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Sunday, July 21, 2024

Countries Call for Dialogue to End Ukraine-Russia War, But Zelensky Stands Firm on No Territory Concessions

At a two-day summit in Switzerland, numerous countries joined Ukraine in urging “dialogue between all parties” to bring an end to the ongoing war with Russia.

The summit, held in a Swiss Alpine resort, drew dignitaries from about 90 countries, though Russia was notably absent. Due to Russia’s exclusion, China and Brazil also declined to participate. At the conclusion of the meeting, delegations signed shared principles, including prisoner exchanges along with nuclear safety.

With the war between Ukraine and Russia entering its third year and no clear path to military victory for either side, some world leaders are advocating for negotiations and compromise. This sentiment was echoed by India, Saudi Arabia, South Africa, Turkey, and others at the summit.

Nevertheless, Zelensky has consistently argued that a lasting peace in Ukraine can only be achieved through Russia’s complete withdrawal. He stated that once the international community formulates a peace plan, building on the summit’s conclusions, “then this approved plan will be passed to representatives of the Russian Federation.”

For Ukraine, the summit was crucial in building global support for Zelensky’s vision of ending the conflict, which includes demands for reparations and justice for Russian war crimes. Ukraine specifically asked Switzerland to host the summit and worked diligently to bring as many world leaders as possible to the event.

Ukraine’s Western allies have remained relatively quiet about possible peace talks with Russia. Ursula von der Leyen, the president of the European Union’s executive branch, noted that Russia could participate in peace efforts only if it committed to United Nations principles like territorial integrity.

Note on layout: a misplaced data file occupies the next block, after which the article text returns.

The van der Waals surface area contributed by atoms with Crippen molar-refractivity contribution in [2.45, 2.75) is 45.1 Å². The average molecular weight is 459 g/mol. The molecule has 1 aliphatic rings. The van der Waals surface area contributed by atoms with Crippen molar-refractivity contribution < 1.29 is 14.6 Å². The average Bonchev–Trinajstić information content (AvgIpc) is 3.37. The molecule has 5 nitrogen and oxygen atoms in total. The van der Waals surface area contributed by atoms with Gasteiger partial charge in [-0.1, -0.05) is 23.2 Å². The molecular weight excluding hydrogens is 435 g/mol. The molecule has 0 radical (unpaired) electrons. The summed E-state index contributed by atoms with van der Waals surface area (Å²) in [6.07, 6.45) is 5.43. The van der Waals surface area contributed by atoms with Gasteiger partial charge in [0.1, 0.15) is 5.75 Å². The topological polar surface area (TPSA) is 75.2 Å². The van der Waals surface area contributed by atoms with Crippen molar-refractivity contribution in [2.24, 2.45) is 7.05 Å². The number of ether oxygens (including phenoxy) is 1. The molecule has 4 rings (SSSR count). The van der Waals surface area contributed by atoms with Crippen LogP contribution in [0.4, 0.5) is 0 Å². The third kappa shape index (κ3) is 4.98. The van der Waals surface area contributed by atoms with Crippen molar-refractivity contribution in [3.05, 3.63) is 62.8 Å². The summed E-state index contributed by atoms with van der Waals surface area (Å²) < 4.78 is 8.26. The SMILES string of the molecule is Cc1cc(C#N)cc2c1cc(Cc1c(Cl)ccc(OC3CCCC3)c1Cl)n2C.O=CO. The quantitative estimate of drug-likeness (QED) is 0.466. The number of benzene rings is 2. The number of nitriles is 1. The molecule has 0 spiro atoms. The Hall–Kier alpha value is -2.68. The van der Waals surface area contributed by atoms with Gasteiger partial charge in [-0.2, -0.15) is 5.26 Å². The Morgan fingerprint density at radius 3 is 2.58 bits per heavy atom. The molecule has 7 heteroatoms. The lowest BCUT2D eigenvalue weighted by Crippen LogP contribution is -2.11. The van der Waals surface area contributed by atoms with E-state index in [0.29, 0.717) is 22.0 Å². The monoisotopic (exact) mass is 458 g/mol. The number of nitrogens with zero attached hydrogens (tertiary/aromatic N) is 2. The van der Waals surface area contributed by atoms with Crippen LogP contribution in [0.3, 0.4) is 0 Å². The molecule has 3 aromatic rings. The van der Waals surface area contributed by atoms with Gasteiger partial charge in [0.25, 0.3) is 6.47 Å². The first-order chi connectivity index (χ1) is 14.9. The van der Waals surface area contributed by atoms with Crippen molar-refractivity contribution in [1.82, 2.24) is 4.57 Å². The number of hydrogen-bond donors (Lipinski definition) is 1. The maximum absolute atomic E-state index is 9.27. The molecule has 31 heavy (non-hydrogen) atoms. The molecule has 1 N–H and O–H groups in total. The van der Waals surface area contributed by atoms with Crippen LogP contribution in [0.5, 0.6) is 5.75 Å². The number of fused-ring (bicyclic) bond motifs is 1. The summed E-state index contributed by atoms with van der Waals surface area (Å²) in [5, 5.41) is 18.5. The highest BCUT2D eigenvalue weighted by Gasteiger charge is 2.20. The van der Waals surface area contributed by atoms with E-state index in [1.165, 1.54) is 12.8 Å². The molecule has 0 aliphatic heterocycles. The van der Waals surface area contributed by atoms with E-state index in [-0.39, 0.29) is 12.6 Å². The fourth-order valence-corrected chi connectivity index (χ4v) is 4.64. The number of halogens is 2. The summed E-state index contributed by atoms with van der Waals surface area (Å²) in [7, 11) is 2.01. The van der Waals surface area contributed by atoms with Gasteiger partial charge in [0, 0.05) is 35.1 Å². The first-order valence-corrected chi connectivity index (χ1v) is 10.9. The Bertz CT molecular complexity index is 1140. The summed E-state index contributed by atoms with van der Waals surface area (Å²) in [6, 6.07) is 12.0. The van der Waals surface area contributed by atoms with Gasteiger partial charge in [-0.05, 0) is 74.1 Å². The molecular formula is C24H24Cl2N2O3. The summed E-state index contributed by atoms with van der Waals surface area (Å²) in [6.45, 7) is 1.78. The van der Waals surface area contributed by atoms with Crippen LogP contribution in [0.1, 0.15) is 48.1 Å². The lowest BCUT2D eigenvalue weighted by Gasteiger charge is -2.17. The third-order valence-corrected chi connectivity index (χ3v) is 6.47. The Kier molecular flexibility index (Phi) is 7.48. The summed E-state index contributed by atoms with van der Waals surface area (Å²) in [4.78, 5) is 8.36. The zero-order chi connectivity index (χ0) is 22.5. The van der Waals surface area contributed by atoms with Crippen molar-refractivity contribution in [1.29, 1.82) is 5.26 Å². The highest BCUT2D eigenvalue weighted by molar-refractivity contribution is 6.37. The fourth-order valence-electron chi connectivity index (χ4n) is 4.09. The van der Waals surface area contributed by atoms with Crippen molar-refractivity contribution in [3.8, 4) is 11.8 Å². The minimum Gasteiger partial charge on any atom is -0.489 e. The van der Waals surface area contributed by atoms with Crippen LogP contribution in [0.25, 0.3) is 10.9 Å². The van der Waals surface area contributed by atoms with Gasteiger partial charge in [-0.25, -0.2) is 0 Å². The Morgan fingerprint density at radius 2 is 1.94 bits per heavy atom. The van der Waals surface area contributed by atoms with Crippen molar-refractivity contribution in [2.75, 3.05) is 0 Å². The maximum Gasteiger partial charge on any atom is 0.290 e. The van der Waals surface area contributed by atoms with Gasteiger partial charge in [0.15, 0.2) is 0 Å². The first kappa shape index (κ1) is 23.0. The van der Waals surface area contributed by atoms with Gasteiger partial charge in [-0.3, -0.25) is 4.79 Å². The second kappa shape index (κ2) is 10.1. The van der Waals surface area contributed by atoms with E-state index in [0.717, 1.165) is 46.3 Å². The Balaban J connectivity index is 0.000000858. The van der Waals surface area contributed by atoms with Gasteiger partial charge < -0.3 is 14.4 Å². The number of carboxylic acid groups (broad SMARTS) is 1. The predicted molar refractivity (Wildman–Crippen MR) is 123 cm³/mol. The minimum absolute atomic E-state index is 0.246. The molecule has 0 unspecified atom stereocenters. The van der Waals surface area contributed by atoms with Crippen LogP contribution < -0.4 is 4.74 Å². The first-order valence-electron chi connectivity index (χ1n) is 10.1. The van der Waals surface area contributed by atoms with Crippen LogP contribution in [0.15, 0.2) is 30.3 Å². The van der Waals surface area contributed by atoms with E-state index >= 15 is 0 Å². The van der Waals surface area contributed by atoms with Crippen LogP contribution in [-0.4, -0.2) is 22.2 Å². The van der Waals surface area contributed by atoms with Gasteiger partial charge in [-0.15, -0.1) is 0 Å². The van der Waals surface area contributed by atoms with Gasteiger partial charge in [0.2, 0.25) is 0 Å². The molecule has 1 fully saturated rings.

Swiss officials suggested that building engagement with Russia on specific priorities discussed at the summit, such as ensuring safe shipping in the Black Sea and the release of prisoners of war, could be a way forward.

The United States, Ukraine’s main ally, was represented at the summit by Vice President Kamala Harris, who departed after the first day. On Sunday, President Biden’s national security adviser, Jake Sullivan, told delegates that the summit had set the stage for future negotiations but did not elaborate on when or how they might occur.

Diplomatic backing could strengthen Ukraine’s position in eventual peace talks, but battlefield developments will undoubtedly influence any settlement. A Russian offensive that began in the winter appears to be losing momentum, having shifted the front line by only about 15 miles to the west of Avdiivka in the Donbas region.

Meanwhile, American ammunition and weaponry are aiding Ukraine’s efforts. Following months of delay by Congress in approving aid, these resources are now reaching the battlefield. Ukraine is expected to receive its first F-16 fighter jets soon, though their impact will be gradual as pilots gain combat skills in the aircraft.

Zelensky indicated he would continue his diplomatic efforts, preparing for a second summit where a peace plan could be presented to Russia. He mentioned that Ukraine is already in talks with countries interested in hosting such a meeting.

However, Russia has shown little interest in engaging with Zelensky’s diplomatic initiatives. Kremlin spokesman Dmitri S. Peskov dismissed the summit in a television interview, stating, “they’re not going to be talking about peace.”

The ongoing conflict and the summit’s outcomes highlight the complexities of achieving peace in Ukraine. Despite international calls for dialogue, the path to a resolution remains fraught with challenges, as both sides hold firm to their positions.

Jonathan James
Jonathan James
I serve as a Senior Executive Journalist of The National Era
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